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Cedar Rapids, Iowa 52401
The ousted commandant of the Iowa Veterans Home was overpaid by more than $90,000 over nearly two years but didn’t report it even though he knew it was too much, a special investigation released Thursday found.
A report by State Auditor Rob Sand identified $105,412 in improper disbursements for former Commandant Timon Oujiri, including $90,027 of gross wages and $15,385.84 of related payroll costs. The excess pay and benefits were a result of Oujiri’s time sheets for two-week periods showing 112 hours instead of 80 hours in the state’s payroll system.
Oujiri was dismissed by Gov. Kim Reynolds without explanation in May, after he had for four years led the state's nursing home for Iowa veterans in Marshalltown. The nursing home serves serves about 500 Iowa veterans and their spouses and employs more than 900.
As a salaried instead of hourly employee, Oujiri’s pay was to remain at a steady level regardless of the hours he worked in a pay period. As of 2020, a state database shows that his annual salary was $126,000. Efforts by The Gazette to contact Oujiri, who lived at Cumming, have been unsuccessful.
Reynolds’ spokesman released a statement Thursday saying Oujiri was terminated for “job performance issues.”
“Because the underlying issues were financial in nature, the matter was referred to the Auditor’s Office,” spokesman Pat Garrett said. “We are working with the Attorney General’s Office to recover any overpayments received by Oujiri.”
The state kept $11,625 that Oujiri was to receive for unused vacation time as partial repayment for excess payroll costs, Sand said. The audit report will be shared with federal officials because federal funds are used for Veterans Home salary costs, Sand said.
Veterans Home officials also are seeking to recover the employer’s and employee’s shares of contributions to the state retirement system for the unauthorized wages. If successful, the home would get a credit of about $14,161.
The improper payments came to light as the Iowa Department of Administrative Services was preparing to switch to a new payroll system. In April, when the staff compared the home’s authorized pay levels with what employees there were actually getting, “a concern was identified with the amount disbursed to Mr. Oujiri beginning at the end of fiscal year 2019,” the audit said.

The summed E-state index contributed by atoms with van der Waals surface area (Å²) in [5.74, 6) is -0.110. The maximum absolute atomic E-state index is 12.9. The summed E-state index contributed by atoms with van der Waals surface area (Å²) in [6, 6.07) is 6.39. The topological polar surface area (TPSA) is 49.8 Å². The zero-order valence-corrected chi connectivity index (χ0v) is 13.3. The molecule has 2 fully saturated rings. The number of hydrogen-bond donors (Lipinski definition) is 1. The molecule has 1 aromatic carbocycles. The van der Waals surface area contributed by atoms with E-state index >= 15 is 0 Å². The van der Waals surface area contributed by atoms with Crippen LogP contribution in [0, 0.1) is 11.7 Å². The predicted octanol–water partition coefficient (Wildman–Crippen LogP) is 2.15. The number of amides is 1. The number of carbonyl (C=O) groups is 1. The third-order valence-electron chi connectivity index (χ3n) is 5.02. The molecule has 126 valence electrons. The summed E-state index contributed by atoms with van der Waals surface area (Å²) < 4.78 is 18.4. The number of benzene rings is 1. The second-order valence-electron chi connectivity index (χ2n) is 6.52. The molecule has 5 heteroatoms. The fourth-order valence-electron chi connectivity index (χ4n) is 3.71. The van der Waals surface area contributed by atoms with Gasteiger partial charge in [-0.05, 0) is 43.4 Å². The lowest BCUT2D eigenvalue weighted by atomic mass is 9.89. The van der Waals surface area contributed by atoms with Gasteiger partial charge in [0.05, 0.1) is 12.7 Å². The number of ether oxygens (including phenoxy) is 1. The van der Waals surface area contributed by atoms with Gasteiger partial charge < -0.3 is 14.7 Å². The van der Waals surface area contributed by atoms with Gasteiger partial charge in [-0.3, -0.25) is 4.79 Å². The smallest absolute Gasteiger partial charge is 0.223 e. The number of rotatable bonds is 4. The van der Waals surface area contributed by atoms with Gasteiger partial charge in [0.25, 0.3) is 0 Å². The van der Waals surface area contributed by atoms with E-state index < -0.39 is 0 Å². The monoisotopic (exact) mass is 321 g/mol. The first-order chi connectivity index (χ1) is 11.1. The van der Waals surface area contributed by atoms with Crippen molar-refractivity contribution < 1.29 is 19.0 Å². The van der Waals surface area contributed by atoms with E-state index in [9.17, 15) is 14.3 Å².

Officials with the Governor’s Office met May 4 with Oujiri to discuss the overpayments that had been discovered. He said during the meeting that “he definitely noticed his pay was too much in the summer of 2020,” the report said.
Auditors said the home’s payroll staff had manually overridden a default total of hours for Oujiri’s pay periods, effectively increasing a formula used for his base pay. The staff had not seen an email instructing them to use the default total of 80 hours -- instead of 112 -- that had been established in changing to the new system, the report said.
“According to representatives of the Governor’s office, Mr. Oujiri stated he was ‘too embarrassed’ to say anything about the overpayment,” the audit report said. “In addition, when Mr. Oujiri was asked whether he knew the overpayment had occurred, he initially stated he believed the increase was to put him ‘on par’ with other directors. However, upon further questioning, he reported he knew the pay was too high and stated that he ‘thought about calling, but didn’t.’”
Oujiri declined to talk with law enforcement or auditors, the report said. Copies of the report were sent to the Iowa Division of Criminal Investigation, the Marshall County Attorney’s Office, the Polk County Attorney’s Office and the Iowa Attorney General’s Office.
The auditor’s report included recommendations to strengthen the Veterans Home’s internal controls, including ensuring payroll journals are reviewed each pay period by someone independent of processing payroll and knowledgeable of reasonable pay ranges to ensure propriety of pay amounts.
Monday, Reynolds named former Marine Corps Maj. Matthew Peterson as the new commandant of the home.
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